Tuesday, November 17, 2009

The Vagaries of Interpretation, or: The Virtue of Doubt

I'd wager that just about any old Humanist - and definitely anyone likely to read this - could rattle off a whole list of reasons why this or that brand of theism is off its goddamned rocker. There's a million and ten reasons each for all million and ten religions, and in that sense, Humanism is atheistic in that it doesn't have any variant of theism woven into it. Whether or not there are gods is, quite frankly, immaterial: we Humanists are concerned with human lives, human values, human happiness, and human flourishing. Deities just don't matter, whether they exist or not.

Erm, wait - is Humanism a religion, though? Maybe, and maybe not. Religion, like faith, or god, or good, is a word that we humans have made up. It has no truly objective meaning, and so it means a great many things to a great many people. But systems of thought that I think we all could agree are religions share a very peculiar characteristic in common: they all tout faith as a virtue. How does Humanism compare to this? Well, Humanists could be fairly said to have faith in humanity, if by "have faith" we mean "place trust" or "find hope." But religious faith goes a step further and encourages belief beyond evidence and reason (whether good or bad, religious faith does in fact go beyond evidence and reason), and championing this sense of faith is something I think it fair to say that Humanism lacks.

In fact, I plan to argue that the cardinal virtue of Humanism is doubt.

This will rely quite a bit on judgment calls that ultimately come down to matters of emphasis and perspective, but it is precisely this particular way of looking at things that I think is most Humanistic. So let's take it from the top: why is doubt virtuous? On an aretaic analysis, we human beings are fallible and so ought to embrace this fallibility - we can do this by taking the opportunity to doubt ourselves whenever it arises. On a consequentialist analysis, every doubt confers a benefit, and so we ought to spread these benefits among our fellow humans whenever we can. And on a deontological analysis, we could say that we have a duty to doubt ourselves, because we are by nature fallible and placing absolute certainty on this or that idea is likely to be ruinous to us.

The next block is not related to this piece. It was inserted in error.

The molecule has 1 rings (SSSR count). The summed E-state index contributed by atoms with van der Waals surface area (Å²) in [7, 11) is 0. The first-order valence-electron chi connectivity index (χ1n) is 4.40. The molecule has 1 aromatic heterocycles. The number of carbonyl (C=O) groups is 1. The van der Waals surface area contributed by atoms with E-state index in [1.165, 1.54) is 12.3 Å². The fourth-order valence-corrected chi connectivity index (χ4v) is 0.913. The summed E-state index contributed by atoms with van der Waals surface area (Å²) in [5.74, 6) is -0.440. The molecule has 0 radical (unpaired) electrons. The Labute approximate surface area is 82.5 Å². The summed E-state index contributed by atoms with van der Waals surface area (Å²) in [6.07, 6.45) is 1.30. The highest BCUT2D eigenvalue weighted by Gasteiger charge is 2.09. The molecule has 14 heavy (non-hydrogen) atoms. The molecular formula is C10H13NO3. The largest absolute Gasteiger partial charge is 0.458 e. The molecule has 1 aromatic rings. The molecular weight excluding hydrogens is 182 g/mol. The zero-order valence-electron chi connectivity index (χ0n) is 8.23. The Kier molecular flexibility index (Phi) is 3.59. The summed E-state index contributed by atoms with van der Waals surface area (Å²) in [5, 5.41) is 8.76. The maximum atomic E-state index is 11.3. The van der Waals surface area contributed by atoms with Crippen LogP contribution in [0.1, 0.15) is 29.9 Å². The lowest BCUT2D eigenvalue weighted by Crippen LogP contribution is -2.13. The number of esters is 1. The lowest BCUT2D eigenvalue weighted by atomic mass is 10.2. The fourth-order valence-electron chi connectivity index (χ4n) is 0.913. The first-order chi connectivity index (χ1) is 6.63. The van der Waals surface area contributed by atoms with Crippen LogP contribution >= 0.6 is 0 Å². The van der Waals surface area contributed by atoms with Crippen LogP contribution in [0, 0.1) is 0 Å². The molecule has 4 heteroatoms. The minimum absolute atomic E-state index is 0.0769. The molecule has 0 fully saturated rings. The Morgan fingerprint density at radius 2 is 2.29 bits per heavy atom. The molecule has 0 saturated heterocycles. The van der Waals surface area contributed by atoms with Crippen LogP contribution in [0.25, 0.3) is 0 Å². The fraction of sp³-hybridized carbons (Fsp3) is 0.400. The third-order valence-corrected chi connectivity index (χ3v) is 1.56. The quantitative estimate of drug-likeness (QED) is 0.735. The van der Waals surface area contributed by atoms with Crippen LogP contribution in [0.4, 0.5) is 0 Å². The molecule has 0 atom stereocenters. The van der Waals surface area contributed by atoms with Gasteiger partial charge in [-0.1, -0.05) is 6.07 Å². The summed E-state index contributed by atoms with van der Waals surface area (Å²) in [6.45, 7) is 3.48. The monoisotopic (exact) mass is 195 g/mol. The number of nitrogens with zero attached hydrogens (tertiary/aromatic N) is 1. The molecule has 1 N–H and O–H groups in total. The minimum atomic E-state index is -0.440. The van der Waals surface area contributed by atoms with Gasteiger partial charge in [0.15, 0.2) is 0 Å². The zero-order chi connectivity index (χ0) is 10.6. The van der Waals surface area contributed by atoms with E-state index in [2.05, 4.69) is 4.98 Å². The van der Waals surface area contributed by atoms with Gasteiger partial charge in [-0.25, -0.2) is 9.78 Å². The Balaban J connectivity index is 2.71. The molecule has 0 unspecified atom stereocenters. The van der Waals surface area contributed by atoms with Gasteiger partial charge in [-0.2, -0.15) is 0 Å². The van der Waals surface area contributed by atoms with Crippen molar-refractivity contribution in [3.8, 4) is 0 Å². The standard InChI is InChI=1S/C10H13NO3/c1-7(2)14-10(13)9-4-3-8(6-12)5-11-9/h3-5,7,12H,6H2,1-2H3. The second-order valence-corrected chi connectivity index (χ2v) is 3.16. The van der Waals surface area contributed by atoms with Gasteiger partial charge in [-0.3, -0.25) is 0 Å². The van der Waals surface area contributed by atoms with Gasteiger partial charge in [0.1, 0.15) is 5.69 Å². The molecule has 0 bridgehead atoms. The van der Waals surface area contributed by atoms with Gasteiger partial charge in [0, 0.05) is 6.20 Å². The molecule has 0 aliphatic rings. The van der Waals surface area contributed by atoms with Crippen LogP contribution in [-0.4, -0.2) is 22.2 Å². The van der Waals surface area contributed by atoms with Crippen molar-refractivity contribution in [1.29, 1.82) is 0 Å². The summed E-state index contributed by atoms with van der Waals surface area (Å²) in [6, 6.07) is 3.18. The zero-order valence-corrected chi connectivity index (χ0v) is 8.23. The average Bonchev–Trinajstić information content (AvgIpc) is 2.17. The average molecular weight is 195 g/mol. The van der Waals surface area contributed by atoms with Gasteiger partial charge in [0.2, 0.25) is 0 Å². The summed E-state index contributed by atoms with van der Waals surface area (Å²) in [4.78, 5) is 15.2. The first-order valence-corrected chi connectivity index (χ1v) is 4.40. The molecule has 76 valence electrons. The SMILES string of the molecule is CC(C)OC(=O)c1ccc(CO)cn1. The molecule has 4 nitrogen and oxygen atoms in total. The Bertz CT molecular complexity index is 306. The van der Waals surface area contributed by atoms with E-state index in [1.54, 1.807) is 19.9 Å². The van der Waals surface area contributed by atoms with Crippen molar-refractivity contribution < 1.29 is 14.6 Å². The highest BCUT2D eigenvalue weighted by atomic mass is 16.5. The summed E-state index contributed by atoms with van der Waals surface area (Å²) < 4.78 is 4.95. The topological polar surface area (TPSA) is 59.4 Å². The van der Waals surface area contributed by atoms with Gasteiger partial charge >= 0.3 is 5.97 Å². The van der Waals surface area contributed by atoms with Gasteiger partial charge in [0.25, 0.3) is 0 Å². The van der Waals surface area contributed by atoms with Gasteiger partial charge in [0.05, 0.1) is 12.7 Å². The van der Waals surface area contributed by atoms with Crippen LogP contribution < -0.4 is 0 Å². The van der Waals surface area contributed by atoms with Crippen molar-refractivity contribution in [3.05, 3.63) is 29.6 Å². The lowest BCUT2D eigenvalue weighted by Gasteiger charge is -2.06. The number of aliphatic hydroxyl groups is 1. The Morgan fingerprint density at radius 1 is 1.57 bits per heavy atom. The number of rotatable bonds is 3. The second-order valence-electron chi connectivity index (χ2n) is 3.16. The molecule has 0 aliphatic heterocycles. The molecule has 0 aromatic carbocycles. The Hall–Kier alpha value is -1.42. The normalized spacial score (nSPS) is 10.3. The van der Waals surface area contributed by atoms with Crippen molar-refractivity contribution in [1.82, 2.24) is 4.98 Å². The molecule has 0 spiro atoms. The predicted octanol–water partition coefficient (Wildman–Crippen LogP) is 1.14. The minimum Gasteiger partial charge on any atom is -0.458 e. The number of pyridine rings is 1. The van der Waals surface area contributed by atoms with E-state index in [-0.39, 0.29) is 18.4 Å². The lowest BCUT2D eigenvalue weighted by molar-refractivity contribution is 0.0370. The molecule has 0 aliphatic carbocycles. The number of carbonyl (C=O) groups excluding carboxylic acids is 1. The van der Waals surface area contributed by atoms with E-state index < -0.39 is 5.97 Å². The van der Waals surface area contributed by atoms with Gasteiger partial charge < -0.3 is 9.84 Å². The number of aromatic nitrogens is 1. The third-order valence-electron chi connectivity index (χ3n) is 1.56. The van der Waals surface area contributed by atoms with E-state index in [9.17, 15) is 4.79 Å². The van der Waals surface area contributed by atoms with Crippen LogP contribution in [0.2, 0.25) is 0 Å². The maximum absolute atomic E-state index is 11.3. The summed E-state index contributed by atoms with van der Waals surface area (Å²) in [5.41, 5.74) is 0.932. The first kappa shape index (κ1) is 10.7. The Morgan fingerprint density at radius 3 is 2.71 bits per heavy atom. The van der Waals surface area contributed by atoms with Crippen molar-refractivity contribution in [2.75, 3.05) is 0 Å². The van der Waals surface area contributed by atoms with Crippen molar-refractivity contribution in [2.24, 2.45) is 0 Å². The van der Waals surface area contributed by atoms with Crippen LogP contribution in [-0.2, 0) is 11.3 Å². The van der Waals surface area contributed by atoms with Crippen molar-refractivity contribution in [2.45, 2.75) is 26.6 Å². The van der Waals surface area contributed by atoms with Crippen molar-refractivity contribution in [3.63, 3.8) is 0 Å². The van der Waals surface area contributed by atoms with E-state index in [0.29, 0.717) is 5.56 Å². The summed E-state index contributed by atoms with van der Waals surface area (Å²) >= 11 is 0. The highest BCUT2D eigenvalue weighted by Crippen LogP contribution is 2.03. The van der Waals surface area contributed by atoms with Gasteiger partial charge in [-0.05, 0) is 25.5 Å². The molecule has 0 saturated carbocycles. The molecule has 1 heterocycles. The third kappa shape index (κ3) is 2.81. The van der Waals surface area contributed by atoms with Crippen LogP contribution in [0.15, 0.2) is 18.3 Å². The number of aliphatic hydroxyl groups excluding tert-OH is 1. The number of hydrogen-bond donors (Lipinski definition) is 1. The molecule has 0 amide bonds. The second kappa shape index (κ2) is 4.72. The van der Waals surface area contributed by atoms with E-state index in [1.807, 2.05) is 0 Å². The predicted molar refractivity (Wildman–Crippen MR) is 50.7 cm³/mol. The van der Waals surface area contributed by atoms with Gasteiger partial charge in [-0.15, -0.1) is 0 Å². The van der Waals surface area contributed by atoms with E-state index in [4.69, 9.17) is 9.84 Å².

More importantly than any of this, to my mind, is the fact that doubt acknowledges the fundamental ambiguity of reality. It is one of the very first things we can really recognize about the world: reality is confusing. How confusing? So confusing. So confusing, in fact, that we can't even have second-order knowledge: even if we stumbled upon the One Truth of the Universe, we couldn't know that we know that we have it. This has been proven with math, but I plan on simply illustrating the point with pictures that look like math.

Formally, this principle is entailed by the Duhem-Quine thesis, which is the idea that:
...it is impossible to test a scientific hypothesis in isolation, because an empirical test of the hypothesis requires one or more background assumptions (also called auxiliary assumptions or auxiliary hypotheses). The hypothesis in question is by itself incapable of making predictions. Instead, the consequences of the hypothesis typically rest on background assumptions from which to derive predictions. This prevents a theory from becoming conclusively falsified through empirical means if the background assumptions are not proven (since background assumptions sometimes involve one or more scientific theories). For instance, to "disprove" the idea that the Earth is in motion, some people noted that birds did not get thrown off into the sky whenever they let go of a tree branch. That datum is no longer accepted as empirical evidence that the Earth is not moving because we have adopted a different background system of physics that allows us to make different predictions.